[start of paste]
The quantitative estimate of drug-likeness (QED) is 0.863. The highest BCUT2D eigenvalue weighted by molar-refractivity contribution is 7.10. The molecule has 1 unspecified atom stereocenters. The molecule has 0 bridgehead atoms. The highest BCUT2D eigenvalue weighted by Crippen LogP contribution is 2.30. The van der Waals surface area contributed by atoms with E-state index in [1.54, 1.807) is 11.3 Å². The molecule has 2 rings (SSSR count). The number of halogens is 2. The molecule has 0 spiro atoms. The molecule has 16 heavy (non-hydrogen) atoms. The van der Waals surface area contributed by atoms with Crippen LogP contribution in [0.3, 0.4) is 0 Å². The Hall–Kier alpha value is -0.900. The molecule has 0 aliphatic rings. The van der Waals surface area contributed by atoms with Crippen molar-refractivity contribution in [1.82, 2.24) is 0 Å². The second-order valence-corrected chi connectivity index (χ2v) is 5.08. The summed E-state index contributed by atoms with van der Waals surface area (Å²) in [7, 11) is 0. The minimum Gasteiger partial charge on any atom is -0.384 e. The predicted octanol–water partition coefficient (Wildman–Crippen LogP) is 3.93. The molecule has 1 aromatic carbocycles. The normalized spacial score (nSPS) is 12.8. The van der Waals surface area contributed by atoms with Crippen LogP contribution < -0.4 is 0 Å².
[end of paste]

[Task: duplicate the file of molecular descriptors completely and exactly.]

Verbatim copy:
The quantitative estimate of drug-likeness (QED) is 0.863. The highest BCUT2D eigenvalue weighted by molar-refractivity contribution is 7.10. The molecule has 1 unspecified atom stereocenters. The molecule has 0 bridgehead atoms. The highest BCUT2D eigenvalue weighted by Crippen LogP contribution is 2.30. The van der Waals surface area contributed by atoms with E-state index in [1.54, 1.807) is 11.3 Å². The molecule has 2 rings (SSSR count). The number of halogens is 2. The molecule has 0 spiro atoms. The molecule has 16 heavy (non-hydrogen) atoms. The van der Waals surface area contributed by atoms with Crippen LogP contribution in [0.3, 0.4) is 0 Å². The Hall–Kier alpha value is -0.900. The molecule has 0 aliphatic rings. The van der Waals surface area contributed by atoms with Crippen molar-refractivity contribution in [1.82, 2.24) is 0 Å². The second-order valence-corrected chi connectivity index (χ2v) is 5.08. The summed E-state index contributed by atoms with van der Waals surface area (Å²) in [7, 11) is 0. The minimum Gasteiger partial charge on any atom is -0.384 e. The predicted octanol–water partition coefficient (Wildman–Crippen LogP) is 3.93. The molecule has 1 aromatic carbocycles. The normalized spacial score (nSPS) is 12.8. The van der Waals surface area contributed by atoms with Crippen LogP contribution < -0.4 is 0 Å².